Customer service at centre of true marketing culture
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Hey there, time traveller!
This article was published 05/06/2021 (540 days ago), so information in it may no longer be current.
I was doing some spring cleaning in my office and uncovered a pamphlet I had acquired back in 1988 titled, “Marketing is You.” The pamphlet was created that year by the American Marketing Association (AMA) and featured a list of 11 practices to become a better marketer.
All 11 practices remain valid today because they reference the importance of the customer-first approach businesses must have. However, it begs the question of how, in 33 years, many have not been able to actively implement these practices on a consistent basis to create better customer encounters. As a followup to my May article on building trust, I want to focus on two of the 11 AMA items that can help any organization improve their trust with their customers.
The No. 1 concept on the AMA list is, “be friendly and willing to help.” This is so basic and yet it is often difficult to find in practice. Customers expect “service reps” to be friendly and helpful because it is in their job title. In my experience grocery shopping, I have encountered positive and negative examples of this concept. I am sure everyone has had questions of where to find certain items in a large store. At Safeway, the employee will take you to the aisle and find the product for you. This act of friendliness and helpfulness creates a high degree of trust with me for the store and the employee. Unfortunately, there are other stores where the employee acts as if you are interrupting their day by asking such a question and respond with something like, “I think it’s in aisle seven or maybe 12.” I no longer shop in those stores.
The second concept that can be a building block of creating trust with your customers is “handle complaints quickly and professionally.” There is almost nothing a person in an organization can do to erode trust faster than to mistreat customers during a complaint situation.
Recently, we purchased several items from a national retailer. When the goods arrived, they were not as presented on the web. When we returned them to the store, a staff member advised us the store no longer provided a credit on account; they only provided gift cards. When asked for a reason, the clerk indicated the store credit card program was no longer active, and a credit to the account could not be given. The retailer had apparently quietly off-loaded their card to another credit card company. Later, when speaking with a customer service representative, I was advised that the company would accept several forms of payment on my account, but the rep said I “can’t” use my newly acquired gift card as payment. Consider that someone (or a group of people) created this ridiculous process where the word “can’t” is a prominent word in their response. With customer service like this, the retailer may be on their way to the Sears and Eaton’s graveyard.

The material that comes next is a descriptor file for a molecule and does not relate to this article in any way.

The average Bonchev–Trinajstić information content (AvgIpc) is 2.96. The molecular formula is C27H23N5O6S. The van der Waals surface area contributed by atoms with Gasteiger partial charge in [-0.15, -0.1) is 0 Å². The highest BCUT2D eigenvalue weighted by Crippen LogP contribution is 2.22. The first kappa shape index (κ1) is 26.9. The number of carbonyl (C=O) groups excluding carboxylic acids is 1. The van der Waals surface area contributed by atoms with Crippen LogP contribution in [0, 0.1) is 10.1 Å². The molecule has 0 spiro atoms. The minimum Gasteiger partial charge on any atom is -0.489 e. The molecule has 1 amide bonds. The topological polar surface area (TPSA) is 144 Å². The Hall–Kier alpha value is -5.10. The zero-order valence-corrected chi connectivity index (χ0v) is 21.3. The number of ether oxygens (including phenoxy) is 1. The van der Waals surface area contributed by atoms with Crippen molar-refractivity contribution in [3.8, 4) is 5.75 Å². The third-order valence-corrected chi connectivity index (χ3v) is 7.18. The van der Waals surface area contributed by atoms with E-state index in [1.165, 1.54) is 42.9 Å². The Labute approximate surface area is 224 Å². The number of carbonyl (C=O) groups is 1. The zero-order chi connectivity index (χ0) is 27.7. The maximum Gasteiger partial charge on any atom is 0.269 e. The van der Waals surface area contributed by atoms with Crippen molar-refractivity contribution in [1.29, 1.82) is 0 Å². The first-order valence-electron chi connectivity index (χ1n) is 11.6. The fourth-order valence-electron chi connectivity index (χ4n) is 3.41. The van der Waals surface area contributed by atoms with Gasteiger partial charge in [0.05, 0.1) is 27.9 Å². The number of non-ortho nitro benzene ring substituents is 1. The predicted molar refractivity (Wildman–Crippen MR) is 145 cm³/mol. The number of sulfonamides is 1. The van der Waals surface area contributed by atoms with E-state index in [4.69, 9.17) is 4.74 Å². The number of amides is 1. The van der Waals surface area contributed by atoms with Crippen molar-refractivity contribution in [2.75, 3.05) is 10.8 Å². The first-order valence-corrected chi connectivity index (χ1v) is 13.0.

The fault of poor employee behaviour should be laid at the feet of the leadership of the store and the chain itself. What type of hiring brings disinterested people to act as the in-store ambassadors? And what type of training and support, if any, is provided to ensure that such situations do not end this way? The fact remains that I no longer trust that store and the people who work there. They will not receive any more of my money.
Here are a couple of tips to help staff in any potentially combative situation whether dealing with someone in person or on the phone. Your initial role is to listen carefully and ensure you really understand the situation. Don’t worry about who might be to blame. You must remain calm, no matter the anger of the customer, and do your best to ask questions to better inform you of the situation and the full extent of the complaint. If you can resolve it, then you must do so quickly and efficiently. If you cannot resolve it, you must immediately find someone who can. Stay with the customer until you have turned the situation over to someone who is able to deal with it. By doing this you are not abandoning the customer in their time of need. You are showing them that they matter and that you want to help them resolve their problem.
To build a true marketing culture you must have the customer at the centre of your activities. Successful companies ensure that all aspects of customer contact and interactions are as positive as possible with each one providing yet another opportunity to earn a customer’s trust…and continued patronage.
Tim’s bits: While these ideas may seem basic, it is apparent that many organizations still need to get better at them. To be successful, these concepts must become the natural way for you to do business. This holds for everyone across the organization from the CEO to the newest front line staff. Let’s all raise the collective customer service bar, not continue to lower it.
Tim Kist is a Certified Management Consultant, authorized by law, and a Fellow of the Institute of Certified Management Consultants of Manitoba.
Tim is a certified management consultant with more than two decades of experience in various marketing and sales leadership positions.